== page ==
Thursday, December 2, 2010

Making Permaculture Better

A well pruned peach tree that will provide lots
of good sweet fruit. It is trimmed low enough
that my elderly client will have little problem 
harvesting it.
Many people jump into permaculture head first when they finally find it. This is not a bad thing, if they realize that permaculture is primarily a design art and that much of its effectiveness is based on experience and observation.

A good example of this is a friend of mine last summer. She put a couple of dozen apple shoots in water. When they seemed to be healthy, she proceeded to plant them, only then to reap disappointment when they all died.

Observation of a bouquet of flowers with lots of greenery might have given a hint at how difficult it can be to start a plant from a cutting. A quick chat with an experienced gardener might have have given her some tips for a better outcome. A well worded internet search also would have given her some things to think about.

A reasonable knowledge of practical gardening wisdom would have been enough to lead her to a highly successful apple propagating experience. This knowledge can be gained a number of ways, and I will cover that in later posts.

Here are three key areas permaculturists will find especially helpful:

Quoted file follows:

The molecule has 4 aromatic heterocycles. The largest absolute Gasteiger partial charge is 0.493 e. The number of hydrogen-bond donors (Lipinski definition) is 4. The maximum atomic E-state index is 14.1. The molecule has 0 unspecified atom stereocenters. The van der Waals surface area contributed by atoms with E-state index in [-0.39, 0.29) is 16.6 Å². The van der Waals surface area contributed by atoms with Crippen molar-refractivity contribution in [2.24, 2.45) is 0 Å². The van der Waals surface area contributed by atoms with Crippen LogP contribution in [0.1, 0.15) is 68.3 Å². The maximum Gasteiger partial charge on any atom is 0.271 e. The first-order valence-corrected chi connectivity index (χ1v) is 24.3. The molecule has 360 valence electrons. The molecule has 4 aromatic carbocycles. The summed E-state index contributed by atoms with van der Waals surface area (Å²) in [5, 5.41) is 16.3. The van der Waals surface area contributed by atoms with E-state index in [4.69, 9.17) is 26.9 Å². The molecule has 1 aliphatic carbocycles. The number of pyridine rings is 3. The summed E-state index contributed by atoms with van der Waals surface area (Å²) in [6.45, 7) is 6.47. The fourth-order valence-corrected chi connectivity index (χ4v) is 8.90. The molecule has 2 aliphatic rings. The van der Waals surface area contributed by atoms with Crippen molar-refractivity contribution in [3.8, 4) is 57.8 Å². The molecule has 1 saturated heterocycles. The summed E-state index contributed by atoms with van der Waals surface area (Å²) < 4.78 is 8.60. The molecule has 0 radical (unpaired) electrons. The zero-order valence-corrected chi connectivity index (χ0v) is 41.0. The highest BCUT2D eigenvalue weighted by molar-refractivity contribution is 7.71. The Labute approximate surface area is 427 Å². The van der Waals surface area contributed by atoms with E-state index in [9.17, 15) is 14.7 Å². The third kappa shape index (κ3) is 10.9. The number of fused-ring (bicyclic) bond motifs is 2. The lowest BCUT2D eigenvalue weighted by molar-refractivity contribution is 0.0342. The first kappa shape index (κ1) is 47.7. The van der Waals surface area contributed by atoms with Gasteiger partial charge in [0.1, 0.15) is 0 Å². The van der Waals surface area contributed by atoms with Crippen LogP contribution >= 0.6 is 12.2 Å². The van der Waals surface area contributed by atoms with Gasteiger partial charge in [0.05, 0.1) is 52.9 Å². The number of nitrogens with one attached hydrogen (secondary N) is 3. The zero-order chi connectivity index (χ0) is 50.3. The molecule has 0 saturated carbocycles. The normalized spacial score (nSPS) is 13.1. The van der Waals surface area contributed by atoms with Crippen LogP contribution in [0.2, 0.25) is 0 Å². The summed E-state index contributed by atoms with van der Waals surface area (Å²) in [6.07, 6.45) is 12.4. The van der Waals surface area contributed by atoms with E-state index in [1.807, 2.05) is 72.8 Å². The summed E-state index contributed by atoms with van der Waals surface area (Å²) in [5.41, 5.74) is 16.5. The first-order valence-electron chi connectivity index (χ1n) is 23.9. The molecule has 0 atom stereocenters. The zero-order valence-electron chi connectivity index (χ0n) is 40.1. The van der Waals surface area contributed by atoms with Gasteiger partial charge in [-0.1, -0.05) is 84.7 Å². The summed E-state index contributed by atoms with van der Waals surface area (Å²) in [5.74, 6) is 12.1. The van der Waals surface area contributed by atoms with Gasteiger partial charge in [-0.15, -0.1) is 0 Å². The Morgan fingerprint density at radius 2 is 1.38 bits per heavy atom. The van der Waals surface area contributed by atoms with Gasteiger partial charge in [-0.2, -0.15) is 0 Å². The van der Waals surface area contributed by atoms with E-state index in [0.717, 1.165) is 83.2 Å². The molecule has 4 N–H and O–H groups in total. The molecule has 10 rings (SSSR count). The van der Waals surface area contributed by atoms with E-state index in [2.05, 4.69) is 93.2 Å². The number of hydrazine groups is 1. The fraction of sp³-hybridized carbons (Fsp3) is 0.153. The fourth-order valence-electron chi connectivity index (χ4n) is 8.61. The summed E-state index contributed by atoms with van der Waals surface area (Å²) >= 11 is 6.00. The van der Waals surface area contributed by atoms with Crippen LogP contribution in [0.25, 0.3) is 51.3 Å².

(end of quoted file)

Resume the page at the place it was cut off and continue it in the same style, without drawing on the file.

Plant Propagation 
Most of us get how to grow a plant from seed, a few have successfully save seed, a couple are willing to pollinate flowers by hand, but who knows how to graft a favorite apple tree? What about getting a cutting from a peach tree to send out roots? By expanding our knowledge of creating new plants we create better opportunities for quality food.

Soil Science 
Of all the permaculture and home gardening books I have read, only one does justice to the soils of my home state. And that book is dedicated to flowers. With the complexity of soils extending from pH to soil structure to water infiltration to nutrient availability, no permaculturist can afford to have a less that professional scientific knowledge of the soils they rely on.

I know Fukuoka preached in favor of no pruning on his citrus, but not pruning doesn't work well on peaches and many other temperate fruit trees. A permaculturist must not only know how prune a fruit tree for best food production, for the health of the tree, and safety of those who work and play under them.

1 comment:

  1. I just visited a small permaculture garden on an Urban block. I was very impressed, and have always been a fan of this system of Gardening!
    Marty from the Potted Vegetable Garden.